Abstract

Background
Sialadenitis by iodinated contrast medium (i.c.m) or iodine mumps (IM) is a rare and late benign manifestation that occurs independently of intravenous or endoarterial administration modality. If renal function is normal, i.c.m. does not reach salivary glands concentrations able to induce sialadenitis. However, a critical glomerular filtration reduction may lead to salivary ducts edema and glandular swelling after i.c.m. injection. We report a rare case report of IM in a patient on chronic hemodialysis.
 
Methods
A 72-year-old woman affected by chronic kidney disease on chronic hemodialysis, underwent to endoscopic removal of a rectal cancer. For disease staging, a total body TC with i.c.m. was performed. The following morning, patient showed a soft and aching bilateral paroditidis swelling. Salivary glands ultrasound was diagnostic for sialadenitis. The patient was rapidly treated with betamethasone following by a 240 minutes post-dilution online hemodiafiltration session.
 
Results
Within the next 24h, a complete remission of IM was obtained.
Conclusion
In our patient, a compensatory hyperactivity of the sodium / iodine symporter (NIS) on salivary gland cells may have played a crucial role in IM induction. An high efficiency hemodialysis session within the few following hours after i.c.m injection is a fundamental tool in patients on renal replacement treatment to prevent IM that is an epiphenomenon of i.c.m. accumulation.

 

Keywords: Iodine mumps, chronic kidney disease, hemodialysis, iodine contrast medium, corticosteroids.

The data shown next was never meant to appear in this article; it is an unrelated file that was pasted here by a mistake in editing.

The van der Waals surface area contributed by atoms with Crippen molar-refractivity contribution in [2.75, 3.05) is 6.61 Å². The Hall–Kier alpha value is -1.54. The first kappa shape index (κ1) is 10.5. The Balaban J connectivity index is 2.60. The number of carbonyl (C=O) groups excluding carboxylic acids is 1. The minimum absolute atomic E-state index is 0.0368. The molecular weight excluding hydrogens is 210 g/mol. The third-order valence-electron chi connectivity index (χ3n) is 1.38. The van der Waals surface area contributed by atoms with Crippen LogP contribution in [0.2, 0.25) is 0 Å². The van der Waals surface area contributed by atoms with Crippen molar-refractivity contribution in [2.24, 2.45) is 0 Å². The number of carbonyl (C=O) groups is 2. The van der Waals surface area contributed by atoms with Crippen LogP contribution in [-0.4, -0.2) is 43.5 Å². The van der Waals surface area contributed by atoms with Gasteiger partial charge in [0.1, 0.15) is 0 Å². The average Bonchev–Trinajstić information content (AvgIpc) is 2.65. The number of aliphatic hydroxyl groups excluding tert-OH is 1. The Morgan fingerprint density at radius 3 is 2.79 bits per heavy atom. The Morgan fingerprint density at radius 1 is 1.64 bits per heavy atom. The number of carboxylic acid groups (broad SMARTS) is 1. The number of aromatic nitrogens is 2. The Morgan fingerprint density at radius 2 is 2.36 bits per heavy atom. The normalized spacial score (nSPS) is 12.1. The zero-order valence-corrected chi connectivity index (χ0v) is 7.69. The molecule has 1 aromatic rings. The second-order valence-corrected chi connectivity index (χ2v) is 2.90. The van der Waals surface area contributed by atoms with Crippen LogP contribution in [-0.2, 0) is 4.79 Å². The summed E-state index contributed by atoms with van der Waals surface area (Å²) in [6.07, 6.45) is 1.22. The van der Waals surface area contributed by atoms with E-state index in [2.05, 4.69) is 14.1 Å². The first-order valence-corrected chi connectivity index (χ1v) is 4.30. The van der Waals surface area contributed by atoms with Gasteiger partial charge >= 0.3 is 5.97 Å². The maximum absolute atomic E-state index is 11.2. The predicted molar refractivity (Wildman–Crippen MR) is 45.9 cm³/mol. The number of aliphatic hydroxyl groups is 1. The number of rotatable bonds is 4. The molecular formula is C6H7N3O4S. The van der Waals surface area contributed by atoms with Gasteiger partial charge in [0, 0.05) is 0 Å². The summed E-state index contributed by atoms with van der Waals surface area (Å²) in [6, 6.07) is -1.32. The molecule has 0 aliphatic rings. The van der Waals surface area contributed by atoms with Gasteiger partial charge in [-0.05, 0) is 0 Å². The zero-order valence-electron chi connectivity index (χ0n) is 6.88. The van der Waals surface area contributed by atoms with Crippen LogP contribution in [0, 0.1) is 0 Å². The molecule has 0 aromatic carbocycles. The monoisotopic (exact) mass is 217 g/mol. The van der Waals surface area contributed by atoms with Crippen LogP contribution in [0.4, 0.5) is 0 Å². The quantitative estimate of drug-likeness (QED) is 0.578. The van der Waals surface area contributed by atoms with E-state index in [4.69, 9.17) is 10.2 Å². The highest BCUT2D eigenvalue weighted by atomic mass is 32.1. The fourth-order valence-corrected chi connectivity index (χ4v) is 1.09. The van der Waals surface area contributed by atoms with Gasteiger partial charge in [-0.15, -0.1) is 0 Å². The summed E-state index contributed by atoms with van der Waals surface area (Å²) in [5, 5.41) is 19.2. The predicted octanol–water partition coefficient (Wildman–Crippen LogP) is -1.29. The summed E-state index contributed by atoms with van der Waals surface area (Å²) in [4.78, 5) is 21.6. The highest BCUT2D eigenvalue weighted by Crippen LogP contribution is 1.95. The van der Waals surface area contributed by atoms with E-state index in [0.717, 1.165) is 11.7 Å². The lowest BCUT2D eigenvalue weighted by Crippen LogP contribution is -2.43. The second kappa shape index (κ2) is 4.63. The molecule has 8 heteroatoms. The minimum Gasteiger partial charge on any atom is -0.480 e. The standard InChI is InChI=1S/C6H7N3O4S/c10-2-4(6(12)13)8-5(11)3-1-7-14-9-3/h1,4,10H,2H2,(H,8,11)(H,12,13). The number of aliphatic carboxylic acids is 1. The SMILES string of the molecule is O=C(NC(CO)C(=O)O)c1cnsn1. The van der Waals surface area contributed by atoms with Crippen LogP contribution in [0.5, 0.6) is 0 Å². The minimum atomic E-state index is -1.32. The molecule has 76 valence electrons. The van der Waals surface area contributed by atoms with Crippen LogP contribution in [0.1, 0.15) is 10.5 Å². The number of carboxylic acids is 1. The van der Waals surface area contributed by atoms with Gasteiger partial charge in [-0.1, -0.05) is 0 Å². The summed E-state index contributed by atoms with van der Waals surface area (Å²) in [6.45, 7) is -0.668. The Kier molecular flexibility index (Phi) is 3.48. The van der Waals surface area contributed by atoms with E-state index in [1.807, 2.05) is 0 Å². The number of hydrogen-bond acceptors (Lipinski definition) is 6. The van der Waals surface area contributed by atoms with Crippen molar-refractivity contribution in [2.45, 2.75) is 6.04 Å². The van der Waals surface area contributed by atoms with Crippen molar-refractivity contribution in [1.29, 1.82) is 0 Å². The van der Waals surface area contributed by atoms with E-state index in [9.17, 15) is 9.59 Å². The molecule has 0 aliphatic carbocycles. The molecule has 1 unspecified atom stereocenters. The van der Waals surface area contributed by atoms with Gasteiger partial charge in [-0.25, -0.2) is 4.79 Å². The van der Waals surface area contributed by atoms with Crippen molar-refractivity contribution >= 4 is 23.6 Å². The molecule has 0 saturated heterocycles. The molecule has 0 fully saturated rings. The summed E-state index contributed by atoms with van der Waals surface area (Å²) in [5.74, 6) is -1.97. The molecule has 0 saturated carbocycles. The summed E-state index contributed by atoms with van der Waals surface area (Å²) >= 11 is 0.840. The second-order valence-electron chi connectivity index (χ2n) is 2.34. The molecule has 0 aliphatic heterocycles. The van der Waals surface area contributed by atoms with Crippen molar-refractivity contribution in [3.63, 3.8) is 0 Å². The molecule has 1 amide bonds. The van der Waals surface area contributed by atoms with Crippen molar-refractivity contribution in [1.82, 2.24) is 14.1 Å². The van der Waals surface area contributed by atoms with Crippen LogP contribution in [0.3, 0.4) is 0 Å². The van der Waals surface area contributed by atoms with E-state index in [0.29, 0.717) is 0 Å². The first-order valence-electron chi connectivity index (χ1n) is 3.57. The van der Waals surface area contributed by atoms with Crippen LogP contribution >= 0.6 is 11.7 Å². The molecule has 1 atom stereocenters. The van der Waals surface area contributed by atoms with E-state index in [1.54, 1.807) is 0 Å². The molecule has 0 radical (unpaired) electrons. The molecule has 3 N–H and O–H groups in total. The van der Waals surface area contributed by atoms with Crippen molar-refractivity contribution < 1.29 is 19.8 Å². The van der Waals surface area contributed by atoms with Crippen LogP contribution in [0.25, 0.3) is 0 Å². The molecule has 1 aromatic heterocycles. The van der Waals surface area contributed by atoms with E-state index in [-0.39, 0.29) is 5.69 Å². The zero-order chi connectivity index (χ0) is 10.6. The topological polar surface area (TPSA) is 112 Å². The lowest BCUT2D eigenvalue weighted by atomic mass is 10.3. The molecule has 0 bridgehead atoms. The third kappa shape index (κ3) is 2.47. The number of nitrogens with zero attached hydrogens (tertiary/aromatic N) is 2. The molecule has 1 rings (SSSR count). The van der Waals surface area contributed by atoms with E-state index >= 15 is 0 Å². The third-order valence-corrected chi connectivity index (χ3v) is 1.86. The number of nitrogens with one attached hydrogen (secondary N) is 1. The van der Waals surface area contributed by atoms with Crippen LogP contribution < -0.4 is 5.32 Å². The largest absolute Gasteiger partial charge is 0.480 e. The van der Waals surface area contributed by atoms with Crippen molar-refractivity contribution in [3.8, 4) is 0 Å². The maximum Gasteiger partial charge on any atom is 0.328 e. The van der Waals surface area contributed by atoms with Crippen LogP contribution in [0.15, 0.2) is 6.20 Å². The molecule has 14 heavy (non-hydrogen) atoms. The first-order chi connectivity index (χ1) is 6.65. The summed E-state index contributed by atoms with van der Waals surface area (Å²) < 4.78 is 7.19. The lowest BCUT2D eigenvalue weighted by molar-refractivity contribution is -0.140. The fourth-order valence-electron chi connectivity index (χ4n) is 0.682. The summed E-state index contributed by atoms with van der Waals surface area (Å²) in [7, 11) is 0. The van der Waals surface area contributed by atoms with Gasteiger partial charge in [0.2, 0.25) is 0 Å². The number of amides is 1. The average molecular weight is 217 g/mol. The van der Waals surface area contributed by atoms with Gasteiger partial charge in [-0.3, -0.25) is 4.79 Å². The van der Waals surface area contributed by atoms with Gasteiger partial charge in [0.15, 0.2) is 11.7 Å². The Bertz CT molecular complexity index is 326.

Sorry, this entry is only available in Italian.

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Iron deficiency in ND-CKD: from diagnosis to treatment

Abstract

In non-dialysis-chronic kidney disease (CKD), iron deficiency is a frequent nutritional disorder due to either the greater tendency to occult gastrointestinal bleeding or to the chronic inflammatory state resulting in a reduced intestinal iron reabsorption through an increased synthesis of hepcidin. These phenomenon are responsible for a negative iron balance that compromises erythropoiesis and contributes to the pathogenesis of anemia in CKD. Several laboratory tests are now available to allow an adequate diagnosis of iron deficiency. Among the new parameters, the percentage of hypochromic red cells (% HYPO) and the reticulocyte hemoglobin content (CHr) are now considered as the most specific markers for diagnosing iron-deficiency erythropoiesis. Unfortunately, their implementation in clinical practice is limited by the scarce availability. In non-dialyzed CKD , subjects intolerant or non-responsive to oral iron therapy, can be effectively treated with novel intravenous iron preparations, such as iron carboxymaltose, that allow a complete and rapid correction of iron deficient anemia. Furthermore, this iron compound is associated with lower rate of adverse effects since the carbohydrate shell (carboxymaltose) is more stable than gluconate and saccarate thus reducing the release of free iron in the bloodstream. Of note, the possibility of administering this drug at high doses and reduced frequency decreases the risk of infusion reactions. Finally, a substantial economic saving mainly dependent on a reduction in indirect costs represents a further advantage in the use of iron carboxymaltose in this population.